Bradford Rich

I think I can answer that very concisely. What we have, a very clear agreement on with Delta is that we’re going to compartmentalize this dispute, set it off to the side, and let our respective legal teams deal with this. I can tell you our position, our attitude about this has not changed. We’ve agreed with Delta to set it aside. Let our legal teams deal with this. There aren’t any out-of-court discussions relative to that dispute going on.

On the other side, we have very productive and cordial discussions going on with Delta just relative to our systems. As I’d mentioned earlier in my remarks, we’ve got to be more proactive on creating value-driven solutions to our partners, including Delta, and we’re having those discussions. On the one hand, the discussions are very productive. We’ve just compartmentalized this dispute off to the side and it’s just running its course.

Operator

Your next question comes from Duane Pfennigwerth - Raymond James.

Duane Pfennigwerth – Raymond James

Just in terms of your production in the second quarter, can you speak to where you were relative to minimums and just the second part of that relative to the guidance that you’ve put forth. What does that assume relative to your block hour minimums and what does that also assume about Midwest?

Bradford Rich

Some of you may know this already just by your own reviews of our contract that’s publicly filed. There is some latitude for Delta to move at certain times below the minimums, as long as they bring them back. So we have seen, particularly at ASA, we’ve seen the block hour utilization split below the minimums at certain times and then it’ll pop back up to the minimum, so that has been happening. The projections going forward are assuming, first of all, through September the estimates just include the schedules that we’ve seen through September.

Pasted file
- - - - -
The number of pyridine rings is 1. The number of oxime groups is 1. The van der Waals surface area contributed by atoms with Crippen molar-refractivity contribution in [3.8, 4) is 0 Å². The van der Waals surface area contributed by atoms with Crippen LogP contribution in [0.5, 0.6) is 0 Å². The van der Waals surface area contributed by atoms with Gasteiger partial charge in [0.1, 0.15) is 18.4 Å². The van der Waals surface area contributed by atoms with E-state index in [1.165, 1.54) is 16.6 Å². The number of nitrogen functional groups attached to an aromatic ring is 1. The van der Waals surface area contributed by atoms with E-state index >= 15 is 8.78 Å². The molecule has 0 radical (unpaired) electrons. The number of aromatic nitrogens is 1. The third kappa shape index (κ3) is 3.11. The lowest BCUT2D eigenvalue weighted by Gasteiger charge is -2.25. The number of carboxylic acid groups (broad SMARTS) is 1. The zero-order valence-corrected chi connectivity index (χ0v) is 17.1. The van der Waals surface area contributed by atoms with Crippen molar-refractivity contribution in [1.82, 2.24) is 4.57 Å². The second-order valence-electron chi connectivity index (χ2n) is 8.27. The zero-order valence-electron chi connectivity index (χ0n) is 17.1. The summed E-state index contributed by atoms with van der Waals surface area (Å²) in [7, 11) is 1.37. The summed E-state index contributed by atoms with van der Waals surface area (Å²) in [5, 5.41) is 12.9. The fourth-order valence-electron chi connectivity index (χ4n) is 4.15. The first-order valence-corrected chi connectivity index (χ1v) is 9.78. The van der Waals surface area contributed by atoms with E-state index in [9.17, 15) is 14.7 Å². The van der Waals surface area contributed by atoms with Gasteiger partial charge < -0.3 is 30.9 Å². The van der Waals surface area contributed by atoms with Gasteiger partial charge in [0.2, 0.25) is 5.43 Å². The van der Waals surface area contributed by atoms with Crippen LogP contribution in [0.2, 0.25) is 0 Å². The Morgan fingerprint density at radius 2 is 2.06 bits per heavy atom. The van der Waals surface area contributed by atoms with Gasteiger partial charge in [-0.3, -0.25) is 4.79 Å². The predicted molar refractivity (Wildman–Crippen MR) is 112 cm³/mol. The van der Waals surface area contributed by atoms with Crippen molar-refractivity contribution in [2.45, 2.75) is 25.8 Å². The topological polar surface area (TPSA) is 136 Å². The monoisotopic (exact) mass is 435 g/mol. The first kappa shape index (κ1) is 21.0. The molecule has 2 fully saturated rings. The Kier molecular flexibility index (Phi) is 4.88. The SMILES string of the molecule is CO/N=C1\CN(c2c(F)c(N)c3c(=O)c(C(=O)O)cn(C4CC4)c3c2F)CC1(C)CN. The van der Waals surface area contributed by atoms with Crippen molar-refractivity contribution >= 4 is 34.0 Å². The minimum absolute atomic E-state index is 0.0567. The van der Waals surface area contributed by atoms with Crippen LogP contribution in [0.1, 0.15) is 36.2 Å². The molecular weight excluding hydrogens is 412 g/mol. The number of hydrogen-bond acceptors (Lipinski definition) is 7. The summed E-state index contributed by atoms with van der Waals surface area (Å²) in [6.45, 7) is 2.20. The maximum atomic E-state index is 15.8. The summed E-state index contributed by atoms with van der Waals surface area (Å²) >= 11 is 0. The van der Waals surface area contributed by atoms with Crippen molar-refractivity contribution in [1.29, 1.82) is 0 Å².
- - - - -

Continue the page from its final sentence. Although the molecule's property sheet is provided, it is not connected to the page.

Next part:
Then beyond September, we’re just taking what information we have from our partners; what information we’ve gathered from Delta where I think we’re assuming; there’s a high likelihood that beyond September, they could take us below our minimums. So that’s what we’ve assumed there. Then on the Midwest side, we’ve just assumed schedules moving forward with nine aircraft scheduled out of the system.

Duane Pfennigwerth – Raymond James

So regarding those minimums, at what point do you bill for the minimum even if you fly below the minimum?

Bradford Rich

So once there’s, for lack of a better way to describe it, a more permanent schedule that takes us below the minimums. Then at that point, by contract, then our block hour rates need to be modified. I don’t think that we have any disagreement with Delta relative to that.

Jim Parker – Raymond James

It appears that you’re not enforcing your contract with Midwest, and I want to know why not given that Midwest is owned by parties that have very substantial resources meaning Northwest and TPG. You’re not enforcing your contract, so it appears. Are you enforcing it or not? Are they breaking the contract? Are they violating the terms of the contract?

Bradford Rich

So to be very specific, they are in default of the contract. We have sent them Notice of Default, which are just the normal things that you would expect us to do to protect our rights under the contract. Now having said that, the fact that they have defaulted and we’ve sent them notice; and they haven’t [inaudible], obviously gives us a termination right, if we choose. So we can either terminate or we can try to work out an acceptable solution.